Year ends; need doesn't
With New Year's Day behind us, the holiday season is over for another year. But the needs of many in our community — needs that get much attention during the Christmas season — are still with us.
Food banks constantly remind donors that the need for emergency food exists all year long. Extra generous donations at holiday time help fill shelves and keep food banks operating the rest of the year, but continuing donations are also needed.
The same is true for the other social service agencies that serve the poor, the elderly and the disabled.
This year, especially, generosity from people in the community who can afford it is more important than ever. The collapse of the credit markets, together with declining stock values, means foundations, trusts and other charitable entities that rely on investments have less to award in grants to social service agencies.
At the same time, the demand for those agencies' services is soaring as more Oregonians become unemployed.
Two local agencies struggling to cope with the downturn were in the news in recent days.
The Children's Advocacy Center, which serves child victims of physical and sexual abuse, recently received a three-year grant from the Meyer Memorial Trust, allowing the center to continue to pay a part-time physician trained in examining possible victims. But before the trust awarded the grant, its board wanted to see strong support from the local community.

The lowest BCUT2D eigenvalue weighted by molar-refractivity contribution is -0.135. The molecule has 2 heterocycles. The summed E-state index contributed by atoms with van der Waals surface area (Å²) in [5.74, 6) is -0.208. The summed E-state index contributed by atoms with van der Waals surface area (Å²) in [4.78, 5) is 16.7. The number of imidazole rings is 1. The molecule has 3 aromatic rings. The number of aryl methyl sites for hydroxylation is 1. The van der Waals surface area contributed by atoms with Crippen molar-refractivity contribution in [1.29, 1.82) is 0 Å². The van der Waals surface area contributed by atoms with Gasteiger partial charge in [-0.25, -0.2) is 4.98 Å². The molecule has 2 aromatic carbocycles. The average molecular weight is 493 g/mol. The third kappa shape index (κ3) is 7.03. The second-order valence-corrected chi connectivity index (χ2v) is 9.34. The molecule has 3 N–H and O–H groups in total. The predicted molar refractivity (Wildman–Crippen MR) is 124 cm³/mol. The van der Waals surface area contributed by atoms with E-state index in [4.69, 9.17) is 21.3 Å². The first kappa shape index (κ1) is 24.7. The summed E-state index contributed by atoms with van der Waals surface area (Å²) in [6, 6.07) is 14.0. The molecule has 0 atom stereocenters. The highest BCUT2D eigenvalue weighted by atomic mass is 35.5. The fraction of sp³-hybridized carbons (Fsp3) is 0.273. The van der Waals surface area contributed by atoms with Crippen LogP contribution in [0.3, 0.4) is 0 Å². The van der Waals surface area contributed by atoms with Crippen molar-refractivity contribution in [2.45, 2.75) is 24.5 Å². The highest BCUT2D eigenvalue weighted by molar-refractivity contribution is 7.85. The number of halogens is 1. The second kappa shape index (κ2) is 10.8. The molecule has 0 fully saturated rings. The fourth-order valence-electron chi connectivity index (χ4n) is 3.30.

That support came in the form of large contributions from both Medford hospitals and two local charitable foundations. But small contributions from individuals can help as well — especially when those contributions are combined by an agency such as United Way and awarded in grants to local agencies.
Another agency in the news is the Jackson County Center for NonProfit Legal Services, which provides important legal representation to low-income people who can't afford to hire a lawyer. A primary source of support for the center is a statewide fund that collects interest payments on money lawyers hold in trust for their clients and distributes the money to legal aid offices around Oregon. With the economic collapse, interest paid by banks has plummeted, resulting in less income for the fund.
These are just two examples of local agencies that provide a safety net for struggling individuals and families in the Rogue Valley. There are many more, all facing similar challenges.
If you are among those fortunate enough to have a steady income and can afford to help, consider a regular monthly contribution to one of these agencies. The amount need not be large; many small contributions add up quickly.